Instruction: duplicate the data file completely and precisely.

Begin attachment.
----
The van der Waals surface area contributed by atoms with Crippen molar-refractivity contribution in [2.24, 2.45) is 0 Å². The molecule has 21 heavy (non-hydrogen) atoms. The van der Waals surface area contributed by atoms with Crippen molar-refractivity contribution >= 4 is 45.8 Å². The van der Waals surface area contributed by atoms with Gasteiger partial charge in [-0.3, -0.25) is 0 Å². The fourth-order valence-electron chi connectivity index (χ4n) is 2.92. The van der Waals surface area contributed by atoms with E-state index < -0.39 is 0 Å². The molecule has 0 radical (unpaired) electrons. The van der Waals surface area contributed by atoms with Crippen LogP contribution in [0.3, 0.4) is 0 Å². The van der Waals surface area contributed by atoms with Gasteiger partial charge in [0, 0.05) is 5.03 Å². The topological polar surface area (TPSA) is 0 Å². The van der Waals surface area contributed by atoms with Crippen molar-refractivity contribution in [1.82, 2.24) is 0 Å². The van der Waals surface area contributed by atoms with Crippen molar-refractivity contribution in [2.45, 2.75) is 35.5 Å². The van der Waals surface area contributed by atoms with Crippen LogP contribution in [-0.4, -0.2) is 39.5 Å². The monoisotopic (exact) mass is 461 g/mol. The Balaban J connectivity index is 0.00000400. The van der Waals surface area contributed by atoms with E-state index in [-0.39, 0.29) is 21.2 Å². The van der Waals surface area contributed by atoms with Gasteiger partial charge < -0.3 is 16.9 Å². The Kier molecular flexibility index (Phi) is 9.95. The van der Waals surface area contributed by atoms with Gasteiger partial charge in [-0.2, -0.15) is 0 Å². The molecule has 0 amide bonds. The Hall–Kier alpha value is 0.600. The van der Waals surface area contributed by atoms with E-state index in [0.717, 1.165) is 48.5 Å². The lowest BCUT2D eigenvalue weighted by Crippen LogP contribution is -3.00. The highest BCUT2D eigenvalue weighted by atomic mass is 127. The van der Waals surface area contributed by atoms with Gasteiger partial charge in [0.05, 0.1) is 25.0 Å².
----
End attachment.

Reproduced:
The van der Waals surface area contributed by atoms with Crippen molar-refractivity contribution in [2.24, 2.45) is 0 Å². The molecule has 21 heavy (non-hydrogen) atoms. The van der Waals surface area contributed by atoms with Crippen molar-refractivity contribution >= 4 is 45.8 Å². The van der Waals surface area contributed by atoms with Gasteiger partial charge in [-0.3, -0.25) is 0 Å². The fourth-order valence-electron chi connectivity index (χ4n) is 2.92. The van der Waals surface area contributed by atoms with E-state index < -0.39 is 0 Å². The molecule has 0 radical (unpaired) electrons. The van der Waals surface area contributed by atoms with Crippen LogP contribution in [0.3, 0.4) is 0 Å². The van der Waals surface area contributed by atoms with Gasteiger partial charge in [0, 0.05) is 5.03 Å². The topological polar surface area (TPSA) is 0 Å². The van der Waals surface area contributed by atoms with Crippen molar-refractivity contribution in [1.82, 2.24) is 0 Å². The van der Waals surface area contributed by atoms with Crippen molar-refractivity contribution in [2.45, 2.75) is 35.5 Å². The van der Waals surface area contributed by atoms with Crippen LogP contribution in [-0.4, -0.2) is 39.5 Å². The monoisotopic (exact) mass is 461 g/mol. The Balaban J connectivity index is 0.00000400. The van der Waals surface area contributed by atoms with E-state index in [-0.39, 0.29) is 21.2 Å². The van der Waals surface area contributed by atoms with Gasteiger partial charge < -0.3 is 16.9 Å². The Kier molecular flexibility index (Phi) is 9.95. The van der Waals surface area contributed by atoms with Gasteiger partial charge in [-0.2, -0.15) is 0 Å². The molecule has 0 amide bonds. The Hall–Kier alpha value is 0.600. The van der Waals surface area contributed by atoms with E-state index in [0.717, 1.165) is 48.5 Å². The lowest BCUT2D eigenvalue weighted by Crippen LogP contribution is -3.00. The highest BCUT2D eigenvalue weighted by atomic mass is 127. The van der Waals surface area contributed by atoms with Gasteiger partial charge in [0.05, 0.1) is 25.0 Å².